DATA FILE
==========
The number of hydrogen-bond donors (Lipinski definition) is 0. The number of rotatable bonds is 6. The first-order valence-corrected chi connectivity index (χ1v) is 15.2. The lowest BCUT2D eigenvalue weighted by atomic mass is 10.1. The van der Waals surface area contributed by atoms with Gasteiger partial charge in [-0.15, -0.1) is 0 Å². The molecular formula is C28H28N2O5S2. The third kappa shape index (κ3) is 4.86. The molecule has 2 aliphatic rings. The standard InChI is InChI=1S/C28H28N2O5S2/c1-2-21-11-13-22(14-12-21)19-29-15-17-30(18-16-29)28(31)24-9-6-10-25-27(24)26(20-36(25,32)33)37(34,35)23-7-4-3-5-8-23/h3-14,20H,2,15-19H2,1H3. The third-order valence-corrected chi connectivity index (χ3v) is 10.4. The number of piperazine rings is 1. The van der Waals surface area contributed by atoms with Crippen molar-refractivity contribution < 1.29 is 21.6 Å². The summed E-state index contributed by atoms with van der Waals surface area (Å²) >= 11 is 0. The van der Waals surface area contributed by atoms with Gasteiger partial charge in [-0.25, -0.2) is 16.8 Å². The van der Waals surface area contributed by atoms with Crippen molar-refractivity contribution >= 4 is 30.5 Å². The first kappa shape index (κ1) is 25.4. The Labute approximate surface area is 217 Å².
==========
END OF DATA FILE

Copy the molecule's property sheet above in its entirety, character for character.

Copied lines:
The number of hydrogen-bond donors (Lipinski definition) is 0. The number of rotatable bonds is 6. The first-order valence-corrected chi connectivity index (χ1v) is 15.2. The lowest BCUT2D eigenvalue weighted by atomic mass is 10.1. The van der Waals surface area contributed by atoms with Gasteiger partial charge in [-0.15, -0.1) is 0 Å². The molecular formula is C28H28N2O5S2. The third kappa shape index (κ3) is 4.86. The molecule has 2 aliphatic rings. The standard InChI is InChI=1S/C28H28N2O5S2/c1-2-21-11-13-22(14-12-21)19-29-15-17-30(18-16-29)28(31)24-9-6-10-25-27(24)26(20-36(25,32)33)37(34,35)23-7-4-3-5-8-23/h3-14,20H,2,15-19H2,1H3. The third-order valence-corrected chi connectivity index (χ3v) is 10.4. The number of piperazine rings is 1. The van der Waals surface area contributed by atoms with Crippen molar-refractivity contribution < 1.29 is 21.6 Å². The summed E-state index contributed by atoms with van der Waals surface area (Å²) >= 11 is 0. The van der Waals surface area contributed by atoms with Gasteiger partial charge in [-0.25, -0.2) is 16.8 Å². The van der Waals surface area contributed by atoms with Crippen molar-refractivity contribution >= 4 is 30.5 Å². The first kappa shape index (κ1) is 25.4. The Labute approximate surface area is 217 Å².